Place in the microwave and microwave at full power for three minutes. Check for doneness by looking at each layer—the lower layers are usually done before the top layers. The pieces of hot dog are done when they are crispy around the sides and slightly rubbery in the center. If they get a little scorched, not to worry—your dog probably won’t mind.
Allow to cool thoroughly before placing in a sealed container.
If you add nuked junk food to dry cereal like Cheerios or Rice Chex, the cereal will absorb some of the fat and odor from the junk food and will be more appealing to the dog.
The great advantage to microwaving bologna or hot dogs is that they are no longer slimy, so much easier to handle.
My dogs love cheese for treats but I don’t enjoy handling it—it gets greasy, pasty and slippery and is difficult to handle. My solution is to dry the cheese, which also lets it keep at room temperature for quite a while.
I cut a firm cheese like cheddar or Monterey jack into cubes. I prefer treats that are about a quarter inch on a side because I have medium sized dogs (45-60 pounds).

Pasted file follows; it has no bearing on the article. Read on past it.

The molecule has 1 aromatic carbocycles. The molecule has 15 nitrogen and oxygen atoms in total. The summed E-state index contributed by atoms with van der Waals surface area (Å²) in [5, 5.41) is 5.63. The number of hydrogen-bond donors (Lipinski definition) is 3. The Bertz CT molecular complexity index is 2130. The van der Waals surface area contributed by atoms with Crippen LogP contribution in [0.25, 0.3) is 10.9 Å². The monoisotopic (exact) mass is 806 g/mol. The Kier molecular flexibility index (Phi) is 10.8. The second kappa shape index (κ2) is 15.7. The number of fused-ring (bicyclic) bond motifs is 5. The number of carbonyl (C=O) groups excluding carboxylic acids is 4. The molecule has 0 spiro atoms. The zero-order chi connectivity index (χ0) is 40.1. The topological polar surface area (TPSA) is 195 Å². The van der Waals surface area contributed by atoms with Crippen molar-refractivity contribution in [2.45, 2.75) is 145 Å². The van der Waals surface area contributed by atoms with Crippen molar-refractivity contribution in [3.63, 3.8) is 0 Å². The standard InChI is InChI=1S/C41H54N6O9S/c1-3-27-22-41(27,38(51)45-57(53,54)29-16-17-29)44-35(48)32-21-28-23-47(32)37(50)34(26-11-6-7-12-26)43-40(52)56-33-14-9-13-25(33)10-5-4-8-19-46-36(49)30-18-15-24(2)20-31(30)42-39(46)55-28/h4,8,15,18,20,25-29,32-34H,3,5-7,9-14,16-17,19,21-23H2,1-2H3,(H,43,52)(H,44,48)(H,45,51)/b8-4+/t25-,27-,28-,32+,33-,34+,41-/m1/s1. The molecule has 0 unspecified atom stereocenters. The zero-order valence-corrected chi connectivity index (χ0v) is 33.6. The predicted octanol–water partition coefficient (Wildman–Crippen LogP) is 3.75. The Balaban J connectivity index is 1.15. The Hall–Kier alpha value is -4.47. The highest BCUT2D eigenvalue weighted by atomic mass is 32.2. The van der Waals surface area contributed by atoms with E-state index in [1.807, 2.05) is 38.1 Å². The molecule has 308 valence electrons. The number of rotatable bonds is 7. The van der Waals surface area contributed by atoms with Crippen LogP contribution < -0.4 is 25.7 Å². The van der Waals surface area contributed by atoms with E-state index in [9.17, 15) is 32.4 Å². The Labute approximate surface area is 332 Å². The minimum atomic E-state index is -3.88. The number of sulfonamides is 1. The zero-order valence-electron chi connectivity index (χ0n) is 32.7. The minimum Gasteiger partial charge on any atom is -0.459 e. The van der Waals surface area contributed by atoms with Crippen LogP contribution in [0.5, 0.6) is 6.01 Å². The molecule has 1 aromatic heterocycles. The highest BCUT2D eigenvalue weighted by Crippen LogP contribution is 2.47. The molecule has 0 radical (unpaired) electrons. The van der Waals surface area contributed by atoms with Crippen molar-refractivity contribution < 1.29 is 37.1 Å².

Small amounts of cheese can be dried out in the dairy drawer of the refrigerator.
I spread larger amounts of cheese in a single layer on paper towels on trays and then place in a room temperature, dry, protected location (in my household, I use a large bathroom so I can keep the door shut). I run a fan on the cheese for 24-72 hours. The exact amount of time depends on the cheese, the size of the pieces and the ambient humidity. It can help to stir the pieces once a day to turn the pieces so all sides dry evenly.
The cheese is done when it turns a darker colour and has a hard texture. The oil in the cheese will come to the surface. I rub the cubes off with paper towels. The cubes can also be placed in dry cereal like Cheerios or Rice Chex, which absorb the oil and makes the cereal more appealing to the dog.
This will keep for up to a month at room temperature (depending on ambient humidity), six months in the refrigerator or a year in the freezer.